Acetaminophen and Diphenhydramine Premedication for Allergic and Febrile Nonhemolytic Transfusion Reactions

Good Prophylaxis or Bad Practice?

Terrence L. Geiger, Scott Howard

Research output: Contribution to journalArticle

71 Citations (Scopus)

Abstract

Febrile nonhemolytic and allergic reactions are the most common transfusion reactions, but usually do not cause significant morbidity. In an attempt to prevent these reactions, US physicians prescribe acetaminophen or diphenhydramine premedication before more than 50% of blood component transfusions. Acetaminophen and diphenhydramine are effective therapies for fever and allergy, respectively, so their use in transfusion has some biologic rationale. However, these medications also have potential toxicity, particularly in ill patients, and in the studies performed to date, they have failed to prevent transfusion reactions. Whether the benefits of routine prophylaxis with acetaminophen and diphenhydramine outweigh their risks and cost requires reexamination, particularly in light of the low reaction rates reported at many institutions even when premedication is not prescribed.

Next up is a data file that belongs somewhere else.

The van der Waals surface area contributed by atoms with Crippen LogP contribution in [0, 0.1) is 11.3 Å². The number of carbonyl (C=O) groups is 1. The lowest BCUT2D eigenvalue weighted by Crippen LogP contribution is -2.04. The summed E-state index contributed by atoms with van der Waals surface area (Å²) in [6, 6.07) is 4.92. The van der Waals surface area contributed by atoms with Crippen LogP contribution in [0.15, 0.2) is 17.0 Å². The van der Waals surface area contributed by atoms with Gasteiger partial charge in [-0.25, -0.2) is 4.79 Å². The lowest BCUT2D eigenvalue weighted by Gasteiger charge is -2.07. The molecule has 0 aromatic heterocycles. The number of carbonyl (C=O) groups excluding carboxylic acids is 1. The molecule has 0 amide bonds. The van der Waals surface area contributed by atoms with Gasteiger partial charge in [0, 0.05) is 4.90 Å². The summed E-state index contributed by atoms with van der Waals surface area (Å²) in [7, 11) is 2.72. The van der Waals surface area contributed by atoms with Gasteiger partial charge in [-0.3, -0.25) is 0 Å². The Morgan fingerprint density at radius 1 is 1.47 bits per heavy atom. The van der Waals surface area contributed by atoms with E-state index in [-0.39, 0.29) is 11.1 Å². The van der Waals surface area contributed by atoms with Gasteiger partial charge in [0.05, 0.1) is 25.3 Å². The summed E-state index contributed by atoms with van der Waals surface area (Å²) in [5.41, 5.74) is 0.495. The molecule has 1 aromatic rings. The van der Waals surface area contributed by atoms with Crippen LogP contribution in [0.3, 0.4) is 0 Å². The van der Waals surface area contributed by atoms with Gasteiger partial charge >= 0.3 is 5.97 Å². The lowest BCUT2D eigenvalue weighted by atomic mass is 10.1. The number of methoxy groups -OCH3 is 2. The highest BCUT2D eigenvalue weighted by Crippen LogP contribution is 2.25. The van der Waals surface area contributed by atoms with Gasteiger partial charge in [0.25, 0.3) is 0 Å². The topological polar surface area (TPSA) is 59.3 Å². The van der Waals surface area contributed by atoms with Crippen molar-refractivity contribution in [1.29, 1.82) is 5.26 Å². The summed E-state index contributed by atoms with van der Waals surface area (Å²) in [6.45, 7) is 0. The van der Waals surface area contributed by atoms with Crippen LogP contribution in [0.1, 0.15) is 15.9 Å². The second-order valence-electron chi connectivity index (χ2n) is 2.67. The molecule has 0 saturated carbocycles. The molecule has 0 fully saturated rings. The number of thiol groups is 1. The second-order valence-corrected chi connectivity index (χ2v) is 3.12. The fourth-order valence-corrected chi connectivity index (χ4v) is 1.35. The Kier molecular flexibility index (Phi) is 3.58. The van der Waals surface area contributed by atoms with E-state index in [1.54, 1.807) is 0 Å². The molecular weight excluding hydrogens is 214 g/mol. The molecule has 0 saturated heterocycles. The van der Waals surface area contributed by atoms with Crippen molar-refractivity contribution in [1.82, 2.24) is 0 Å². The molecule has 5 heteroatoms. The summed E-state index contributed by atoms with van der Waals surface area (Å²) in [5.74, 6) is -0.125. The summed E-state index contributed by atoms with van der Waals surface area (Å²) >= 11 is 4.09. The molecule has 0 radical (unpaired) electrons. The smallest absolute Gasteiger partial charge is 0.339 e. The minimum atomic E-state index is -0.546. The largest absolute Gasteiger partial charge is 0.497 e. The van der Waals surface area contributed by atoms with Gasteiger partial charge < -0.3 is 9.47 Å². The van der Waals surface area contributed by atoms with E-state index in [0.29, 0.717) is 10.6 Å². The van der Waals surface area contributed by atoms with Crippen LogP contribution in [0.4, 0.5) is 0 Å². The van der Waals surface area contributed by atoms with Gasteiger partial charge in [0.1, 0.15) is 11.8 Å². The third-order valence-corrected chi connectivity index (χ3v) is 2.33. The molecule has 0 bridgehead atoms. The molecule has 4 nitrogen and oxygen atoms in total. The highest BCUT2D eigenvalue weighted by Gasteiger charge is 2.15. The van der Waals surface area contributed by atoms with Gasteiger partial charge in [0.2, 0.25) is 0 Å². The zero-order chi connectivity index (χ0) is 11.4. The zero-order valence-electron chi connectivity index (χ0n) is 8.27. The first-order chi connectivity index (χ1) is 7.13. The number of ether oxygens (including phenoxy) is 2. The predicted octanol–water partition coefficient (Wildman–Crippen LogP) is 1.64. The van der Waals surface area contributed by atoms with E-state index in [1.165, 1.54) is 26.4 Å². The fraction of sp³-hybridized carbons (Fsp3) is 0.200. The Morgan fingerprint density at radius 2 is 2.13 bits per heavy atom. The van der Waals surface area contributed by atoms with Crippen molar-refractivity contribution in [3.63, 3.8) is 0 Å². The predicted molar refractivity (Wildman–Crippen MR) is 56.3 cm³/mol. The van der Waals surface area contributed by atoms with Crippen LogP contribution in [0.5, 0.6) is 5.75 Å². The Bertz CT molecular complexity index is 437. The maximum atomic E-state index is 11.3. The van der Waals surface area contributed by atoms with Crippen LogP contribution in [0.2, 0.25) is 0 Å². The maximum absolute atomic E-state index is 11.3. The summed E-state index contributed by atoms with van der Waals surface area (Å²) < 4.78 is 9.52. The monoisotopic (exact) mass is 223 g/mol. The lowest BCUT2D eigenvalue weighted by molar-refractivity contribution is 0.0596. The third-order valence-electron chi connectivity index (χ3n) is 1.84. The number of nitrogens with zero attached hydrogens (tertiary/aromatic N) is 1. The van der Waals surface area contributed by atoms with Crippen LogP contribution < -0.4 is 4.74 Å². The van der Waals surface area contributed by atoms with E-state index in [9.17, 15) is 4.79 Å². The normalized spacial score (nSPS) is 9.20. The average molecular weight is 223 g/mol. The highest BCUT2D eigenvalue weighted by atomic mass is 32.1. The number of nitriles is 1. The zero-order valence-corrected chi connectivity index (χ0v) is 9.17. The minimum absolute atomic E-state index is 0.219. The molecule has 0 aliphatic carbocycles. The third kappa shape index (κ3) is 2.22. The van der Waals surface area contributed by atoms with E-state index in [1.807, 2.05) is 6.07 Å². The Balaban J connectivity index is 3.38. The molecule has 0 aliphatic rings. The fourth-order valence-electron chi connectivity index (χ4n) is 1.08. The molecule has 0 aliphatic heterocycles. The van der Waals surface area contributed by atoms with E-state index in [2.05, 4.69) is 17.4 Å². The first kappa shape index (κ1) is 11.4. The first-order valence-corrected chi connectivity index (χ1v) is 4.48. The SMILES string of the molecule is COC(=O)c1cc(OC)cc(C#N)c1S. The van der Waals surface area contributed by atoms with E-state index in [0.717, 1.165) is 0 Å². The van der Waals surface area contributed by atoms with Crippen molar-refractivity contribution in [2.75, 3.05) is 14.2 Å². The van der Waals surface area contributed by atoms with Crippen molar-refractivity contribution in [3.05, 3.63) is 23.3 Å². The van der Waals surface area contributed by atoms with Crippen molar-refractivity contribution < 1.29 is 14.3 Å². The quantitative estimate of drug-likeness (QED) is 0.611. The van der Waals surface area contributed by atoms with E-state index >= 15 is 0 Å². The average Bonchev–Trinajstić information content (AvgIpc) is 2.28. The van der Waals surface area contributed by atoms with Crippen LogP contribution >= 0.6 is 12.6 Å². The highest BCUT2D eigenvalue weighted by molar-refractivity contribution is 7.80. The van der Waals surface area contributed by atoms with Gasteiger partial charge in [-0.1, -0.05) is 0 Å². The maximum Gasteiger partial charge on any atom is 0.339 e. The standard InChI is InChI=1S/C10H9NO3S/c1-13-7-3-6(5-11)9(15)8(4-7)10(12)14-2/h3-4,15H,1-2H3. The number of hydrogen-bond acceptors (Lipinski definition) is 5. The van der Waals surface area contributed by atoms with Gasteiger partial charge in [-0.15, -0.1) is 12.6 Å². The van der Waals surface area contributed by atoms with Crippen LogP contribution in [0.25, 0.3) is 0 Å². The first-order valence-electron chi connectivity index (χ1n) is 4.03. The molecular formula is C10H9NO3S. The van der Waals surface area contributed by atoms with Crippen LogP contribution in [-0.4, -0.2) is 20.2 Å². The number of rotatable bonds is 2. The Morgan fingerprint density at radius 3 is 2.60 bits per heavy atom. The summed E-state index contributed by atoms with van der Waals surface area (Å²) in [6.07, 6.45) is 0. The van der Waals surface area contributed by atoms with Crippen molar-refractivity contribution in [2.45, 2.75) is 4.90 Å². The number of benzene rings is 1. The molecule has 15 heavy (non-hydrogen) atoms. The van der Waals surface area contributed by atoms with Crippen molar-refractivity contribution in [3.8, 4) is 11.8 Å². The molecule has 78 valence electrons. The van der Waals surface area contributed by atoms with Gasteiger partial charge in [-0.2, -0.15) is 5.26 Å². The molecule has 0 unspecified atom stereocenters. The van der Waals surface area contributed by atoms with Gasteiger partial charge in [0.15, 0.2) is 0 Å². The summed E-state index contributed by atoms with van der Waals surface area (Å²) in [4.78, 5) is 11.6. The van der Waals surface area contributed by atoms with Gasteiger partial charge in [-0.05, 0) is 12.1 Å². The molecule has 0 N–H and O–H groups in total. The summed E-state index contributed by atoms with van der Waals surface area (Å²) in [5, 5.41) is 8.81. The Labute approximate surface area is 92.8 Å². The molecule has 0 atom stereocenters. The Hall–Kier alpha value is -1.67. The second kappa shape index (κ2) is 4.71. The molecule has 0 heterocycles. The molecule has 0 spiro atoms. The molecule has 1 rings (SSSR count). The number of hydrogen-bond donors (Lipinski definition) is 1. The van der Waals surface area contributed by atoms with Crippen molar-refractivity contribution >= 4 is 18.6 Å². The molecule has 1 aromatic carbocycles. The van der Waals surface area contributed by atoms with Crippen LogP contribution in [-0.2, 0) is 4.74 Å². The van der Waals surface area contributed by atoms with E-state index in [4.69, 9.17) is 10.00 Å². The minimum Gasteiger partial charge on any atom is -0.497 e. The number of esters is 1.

Original languageEnglish (US)
Pages (from-to)1-12
Number of pages12
JournalTransfusion Medicine Reviews
Volume21
Issue number1
DOIs
StatePublished - Jan 1 2007

Fingerprint

Diphenhydramine
Premedication
Acetaminophen
Fever
Hypersensitivity
Blood Component Transfusion
Allergies
Induced Hyperthermia
Reaction rates
Toxicity
Blood
Morbidity
Physicians
Costs and Cost Analysis
Transfusion Reaction
Costs

All Science Journal Classification (ASJC) codes

  • Hematology
  • Clinical Biochemistry
  • Biochemistry, medical

Cite this

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abstract = "Febrile nonhemolytic and allergic reactions are the most common transfusion reactions, but usually do not cause significant morbidity. In an attempt to prevent these reactions, US physicians prescribe acetaminophen or diphenhydramine premedication before more than 50{\%} of blood component transfusions. Acetaminophen and diphenhydramine are effective therapies for fever and allergy, respectively, so their use in transfusion has some biologic rationale. However, these medications also have potential toxicity, particularly in ill patients, and in the studies performed to date, they have failed to prevent transfusion reactions. Whether the benefits of routine prophylaxis with acetaminophen and diphenhydramine outweigh their risks and cost requires reexamination, particularly in light of the low reaction rates reported at many institutions even when premedication is not prescribed.",
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